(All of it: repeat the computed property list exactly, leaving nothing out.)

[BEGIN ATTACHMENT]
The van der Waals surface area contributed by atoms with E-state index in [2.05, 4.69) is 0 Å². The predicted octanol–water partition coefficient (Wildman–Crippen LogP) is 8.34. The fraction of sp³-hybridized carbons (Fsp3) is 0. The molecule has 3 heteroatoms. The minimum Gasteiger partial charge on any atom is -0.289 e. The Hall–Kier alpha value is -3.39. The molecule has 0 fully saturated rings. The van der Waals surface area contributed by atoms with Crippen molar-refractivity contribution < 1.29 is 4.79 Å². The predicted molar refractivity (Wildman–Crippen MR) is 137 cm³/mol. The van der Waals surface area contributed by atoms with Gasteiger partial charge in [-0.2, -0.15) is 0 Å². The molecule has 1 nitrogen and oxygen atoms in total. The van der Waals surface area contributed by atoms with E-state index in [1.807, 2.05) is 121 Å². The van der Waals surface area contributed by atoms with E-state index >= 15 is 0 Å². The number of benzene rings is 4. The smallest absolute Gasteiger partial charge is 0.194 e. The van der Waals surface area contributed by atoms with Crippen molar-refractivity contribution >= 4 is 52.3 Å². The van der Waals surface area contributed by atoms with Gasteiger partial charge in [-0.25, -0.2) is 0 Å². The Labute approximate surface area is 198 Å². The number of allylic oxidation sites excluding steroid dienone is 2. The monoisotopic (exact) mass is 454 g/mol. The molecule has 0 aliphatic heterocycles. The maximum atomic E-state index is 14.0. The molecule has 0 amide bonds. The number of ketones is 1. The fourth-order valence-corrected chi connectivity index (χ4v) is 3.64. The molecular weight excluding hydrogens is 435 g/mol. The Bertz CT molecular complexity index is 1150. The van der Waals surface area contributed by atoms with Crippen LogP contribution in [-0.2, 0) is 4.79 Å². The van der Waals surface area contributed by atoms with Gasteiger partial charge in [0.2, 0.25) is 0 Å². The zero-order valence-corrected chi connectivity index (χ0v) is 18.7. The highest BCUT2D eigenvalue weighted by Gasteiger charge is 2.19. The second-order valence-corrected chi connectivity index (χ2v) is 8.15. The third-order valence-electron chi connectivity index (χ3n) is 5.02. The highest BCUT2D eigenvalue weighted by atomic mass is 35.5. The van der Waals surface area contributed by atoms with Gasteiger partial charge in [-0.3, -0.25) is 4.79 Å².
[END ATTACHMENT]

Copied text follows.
The van der Waals surface area contributed by atoms with E-state index in [2.05, 4.69) is 0 Å². The predicted octanol–water partition coefficient (Wildman–Crippen LogP) is 8.34. The fraction of sp³-hybridized carbons (Fsp3) is 0. The molecule has 3 heteroatoms. The minimum Gasteiger partial charge on any atom is -0.289 e. The Hall–Kier alpha value is -3.39. The molecule has 0 fully saturated rings. The van der Waals surface area contributed by atoms with Crippen molar-refractivity contribution < 1.29 is 4.79 Å². The predicted molar refractivity (Wildman–Crippen MR) is 137 cm³/mol. The van der Waals surface area contributed by atoms with Gasteiger partial charge in [-0.2, -0.15) is 0 Å². The molecule has 1 nitrogen and oxygen atoms in total. The van der Waals surface area contributed by atoms with E-state index in [1.807, 2.05) is 121 Å². The van der Waals surface area contributed by atoms with E-state index >= 15 is 0 Å². The number of benzene rings is 4. The smallest absolute Gasteiger partial charge is 0.194 e. The van der Waals surface area contributed by atoms with Crippen molar-refractivity contribution >= 4 is 52.3 Å². The van der Waals surface area contributed by atoms with Gasteiger partial charge in [-0.25, -0.2) is 0 Å². The Labute approximate surface area is 198 Å². The number of allylic oxidation sites excluding steroid dienone is 2. The monoisotopic (exact) mass is 454 g/mol. The molecule has 0 aliphatic heterocycles. The maximum atomic E-state index is 14.0. The molecule has 0 amide bonds. The number of ketones is 1. The fourth-order valence-corrected chi connectivity index (χ4v) is 3.64. The molecular weight excluding hydrogens is 435 g/mol. The Bertz CT molecular complexity index is 1150. The van der Waals surface area contributed by atoms with Crippen LogP contribution in [-0.2, 0) is 4.79 Å². The van der Waals surface area contributed by atoms with Gasteiger partial charge in [0.2, 0.25) is 0 Å². The zero-order valence-corrected chi connectivity index (χ0v) is 18.7. The highest BCUT2D eigenvalue weighted by Gasteiger charge is 2.19. The second-order valence-corrected chi connectivity index (χ2v) is 8.15. The third-order valence-electron chi connectivity index (χ3n) is 5.02. The highest BCUT2D eigenvalue weighted by atomic mass is 35.5. The van der Waals surface area contributed by atoms with Gasteiger partial charge in [-0.3, -0.25) is 4.79 Å².